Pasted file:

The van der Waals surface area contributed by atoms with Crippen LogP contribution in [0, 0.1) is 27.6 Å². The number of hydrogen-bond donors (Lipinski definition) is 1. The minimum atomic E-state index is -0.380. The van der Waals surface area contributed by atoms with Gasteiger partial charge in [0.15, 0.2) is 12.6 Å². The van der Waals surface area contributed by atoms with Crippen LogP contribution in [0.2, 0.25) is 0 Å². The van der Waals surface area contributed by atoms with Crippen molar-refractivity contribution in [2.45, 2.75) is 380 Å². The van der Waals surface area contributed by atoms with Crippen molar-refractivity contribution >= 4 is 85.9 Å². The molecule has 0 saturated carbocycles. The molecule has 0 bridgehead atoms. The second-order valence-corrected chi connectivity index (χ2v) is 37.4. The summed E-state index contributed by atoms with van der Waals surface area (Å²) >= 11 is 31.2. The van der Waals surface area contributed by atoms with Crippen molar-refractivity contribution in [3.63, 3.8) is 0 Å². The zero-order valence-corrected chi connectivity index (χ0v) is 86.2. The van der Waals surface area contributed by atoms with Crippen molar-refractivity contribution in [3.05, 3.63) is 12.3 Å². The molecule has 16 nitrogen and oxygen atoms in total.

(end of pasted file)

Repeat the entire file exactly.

The van der Waals surface area contributed by atoms with Crippen LogP contribution in [0, 0.1) is 27.6 Å². The number of hydrogen-bond donors (Lipinski definition) is 1. The minimum atomic E-state index is -0.380. The van der Waals surface area contributed by atoms with Gasteiger partial charge in [0.15, 0.2) is 12.6 Å². The van der Waals surface area contributed by atoms with Crippen LogP contribution in [0.2, 0.25) is 0 Å². The van der Waals surface area contributed by atoms with Crippen molar-refractivity contribution in [2.45, 2.75) is 380 Å². The van der Waals surface area contributed by atoms with Crippen molar-refractivity contribution >= 4 is 85.9 Å². The molecule has 0 saturated carbocycles. The molecule has 0 bridgehead atoms. The second-order valence-corrected chi connectivity index (χ2v) is 37.4. The summed E-state index contributed by atoms with van der Waals surface area (Å²) >= 11 is 31.2. The van der Waals surface area contributed by atoms with Crippen molar-refractivity contribution in [3.63, 3.8) is 0 Å². The zero-order valence-corrected chi connectivity index (χ0v) is 86.2. The van der Waals surface area contributed by atoms with Crippen molar-refractivity contribution in [3.05, 3.63) is 12.3 Å². The molecule has 16 nitrogen and oxygen atoms in total.